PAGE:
Some months ago, I read Catastophe 1914: Europe Goes to War by Max Hastings. I was incredibly impressed with the book, the subject, and the author. Some years back, I read Armageddon: The Battle for Germany 1944-1945, also by Max Hastings. The British Isles continue to produce some of the best historians, with my favorites being Paul Johnson, Anthony Bevor, John Keegan, Simon Schama, and Niall Ferguson. (I expect Peter Ackroyd to soon join the list.)
Max Hastings has advanced from an “also ran” to the top tier of favorite historians. He is what I want to be when I grow up. Catastrophe 1914 was surely good enough on its own to put Hastings and his books on my “must read” list.
That means that I am now buying, planning to buy, and conniving to acquire all of Max Hastings’ writings. Being a bit picky about the collecting, it also means that I want hardback versions with dust jackets in “like-new” condition for really cheap prices. (That last condition is dictated by necessity, not desire.) By the way, a big thanks to Jeff and Kris Bruce for picking up copies of two Hastings’ books. They got me a copy of Retribution: The Battle for Japan 1944-1945 when they were at Dickson Street Books in Fayetteville, Arkansas and a copy of Inferno: The World at War 1939-1945 recently when they went to Little Rock.
Of late, I have been reading Winston’s War: Churchill 1940-1945. This book was published in 2009 and was titled Finest Years: Churchill as Warlord 1940-1945 in the original, first, and British edition. (Alas, I have to settle for an American First Edition and a former library edition to boot.)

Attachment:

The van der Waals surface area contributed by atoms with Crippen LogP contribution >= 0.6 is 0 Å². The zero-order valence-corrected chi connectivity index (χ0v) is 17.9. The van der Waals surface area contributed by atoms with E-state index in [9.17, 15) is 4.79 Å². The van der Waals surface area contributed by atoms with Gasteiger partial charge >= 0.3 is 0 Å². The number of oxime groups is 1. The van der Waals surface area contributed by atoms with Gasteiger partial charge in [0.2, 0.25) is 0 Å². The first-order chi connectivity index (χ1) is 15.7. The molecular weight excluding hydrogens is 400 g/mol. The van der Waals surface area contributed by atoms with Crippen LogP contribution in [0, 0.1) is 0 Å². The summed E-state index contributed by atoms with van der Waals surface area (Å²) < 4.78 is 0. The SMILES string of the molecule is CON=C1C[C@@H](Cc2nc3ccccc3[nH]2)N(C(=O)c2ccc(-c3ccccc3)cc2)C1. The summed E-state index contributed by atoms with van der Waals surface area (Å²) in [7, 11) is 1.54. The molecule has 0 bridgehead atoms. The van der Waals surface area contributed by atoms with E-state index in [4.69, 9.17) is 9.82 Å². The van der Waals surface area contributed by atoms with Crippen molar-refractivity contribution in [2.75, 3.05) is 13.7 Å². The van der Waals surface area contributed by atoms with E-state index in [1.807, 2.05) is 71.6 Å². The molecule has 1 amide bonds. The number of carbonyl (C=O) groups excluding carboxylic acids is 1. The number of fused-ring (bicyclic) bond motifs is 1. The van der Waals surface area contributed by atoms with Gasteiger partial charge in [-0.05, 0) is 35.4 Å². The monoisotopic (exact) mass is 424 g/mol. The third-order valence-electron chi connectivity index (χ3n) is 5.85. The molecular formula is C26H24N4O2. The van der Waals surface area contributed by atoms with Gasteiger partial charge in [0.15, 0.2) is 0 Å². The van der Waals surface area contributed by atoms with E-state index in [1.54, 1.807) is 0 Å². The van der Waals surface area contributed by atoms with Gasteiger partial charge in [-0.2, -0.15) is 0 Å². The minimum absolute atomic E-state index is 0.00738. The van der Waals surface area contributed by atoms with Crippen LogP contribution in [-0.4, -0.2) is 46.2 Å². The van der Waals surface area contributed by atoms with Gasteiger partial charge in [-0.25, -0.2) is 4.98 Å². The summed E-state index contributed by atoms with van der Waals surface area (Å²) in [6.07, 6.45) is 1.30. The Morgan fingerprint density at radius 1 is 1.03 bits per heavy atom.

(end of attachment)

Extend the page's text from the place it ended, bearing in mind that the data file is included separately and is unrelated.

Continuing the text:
When I saw the book some years ago, I wondered “Why another book on Churchill?” I know I have read over a dozen books about Churchill, all of which emphasize his insight before and leadership during World War II. I have about a dozen books by Churchill, including his six volumes on World War II. (I can never forgive myself for not buying a fine edition of his four volumes on the Duke of Marlborough, his distinguished relative, which I once saw at an estate sale.) I have another dozen or so books about Churchill as well. As extensive as my collection is, it is only a fraction of what is out there.
In this case, Max Hastings himself, rather than Churchill, who compelled the buying and reading of this book. It is outstanding.
The first major point I have gotten out of the book concerns the views people have or had of Churchill. Because I think him great and am not alone, it is easy to imagine that peers and people recognized his brilliance and gifts from the beginning of World War II. His hold on political power was tenuous all along. Add to that the nature of the British system. He was not like an American President who automatically holds office for a set amount of time. Churchill presided over a coalition government. He himself had switched political parties several times. People who knew him well or who had to work with him often either despised him or often doubted or questioned his judgment. The voting public in Britain, as later shown when Churchill was bumped out of office in May of 1945, was not always behind Churchill.
Secondly, he made some major blunders in leading Britain. Great men and good leaders often make horrendous mistakes. In a major case, Churchill’s wishes and plans were circumvented by others around him. Dunkirk was an amazing save on the part of the British military. Cut off by the German armies, a large British contingent faced possible annihilation by the Germans. By the grace of God, the Germans continued in pursuit of the French army rather than focusing on the British troops. Also, the German Luftwaffe blundered the opportunity to finish off the British. Most important, the British mobilized their navy and commandeered all available ships and rescued their army. Sometimes a retreat or a rescue is a victory.